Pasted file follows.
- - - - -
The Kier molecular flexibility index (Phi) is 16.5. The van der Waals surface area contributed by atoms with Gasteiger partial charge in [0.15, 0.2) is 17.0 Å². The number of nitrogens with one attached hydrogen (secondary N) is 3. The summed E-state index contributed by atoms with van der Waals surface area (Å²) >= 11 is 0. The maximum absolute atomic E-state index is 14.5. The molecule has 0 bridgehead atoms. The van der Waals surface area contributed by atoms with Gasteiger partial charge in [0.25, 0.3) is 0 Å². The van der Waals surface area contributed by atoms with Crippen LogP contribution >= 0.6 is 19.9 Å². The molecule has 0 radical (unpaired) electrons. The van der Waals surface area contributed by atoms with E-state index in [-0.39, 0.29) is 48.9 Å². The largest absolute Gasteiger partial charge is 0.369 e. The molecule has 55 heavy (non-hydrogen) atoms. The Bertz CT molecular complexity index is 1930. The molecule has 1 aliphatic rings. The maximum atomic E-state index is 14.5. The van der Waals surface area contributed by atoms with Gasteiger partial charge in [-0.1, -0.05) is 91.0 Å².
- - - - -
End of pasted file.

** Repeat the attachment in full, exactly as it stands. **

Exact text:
The Kier molecular flexibility index (Phi) is 16.5. The van der Waals surface area contributed by atoms with Gasteiger partial charge in [0.15, 0.2) is 17.0 Å². The number of nitrogens with one attached hydrogen (secondary N) is 3. The summed E-state index contributed by atoms with van der Waals surface area (Å²) >= 11 is 0. The maximum absolute atomic E-state index is 14.5. The molecule has 0 bridgehead atoms. The van der Waals surface area contributed by atoms with Gasteiger partial charge in [0.25, 0.3) is 0 Å². The van der Waals surface area contributed by atoms with Crippen LogP contribution >= 0.6 is 19.9 Å². The molecule has 0 radical (unpaired) electrons. The van der Waals surface area contributed by atoms with E-state index in [-0.39, 0.29) is 48.9 Å². The largest absolute Gasteiger partial charge is 0.369 e. The molecule has 55 heavy (non-hydrogen) atoms. The Bertz CT molecular complexity index is 1930. The molecule has 1 aliphatic rings. The maximum atomic E-state index is 14.5. The van der Waals surface area contributed by atoms with Gasteiger partial charge in [-0.1, -0.05) is 91.0 Å².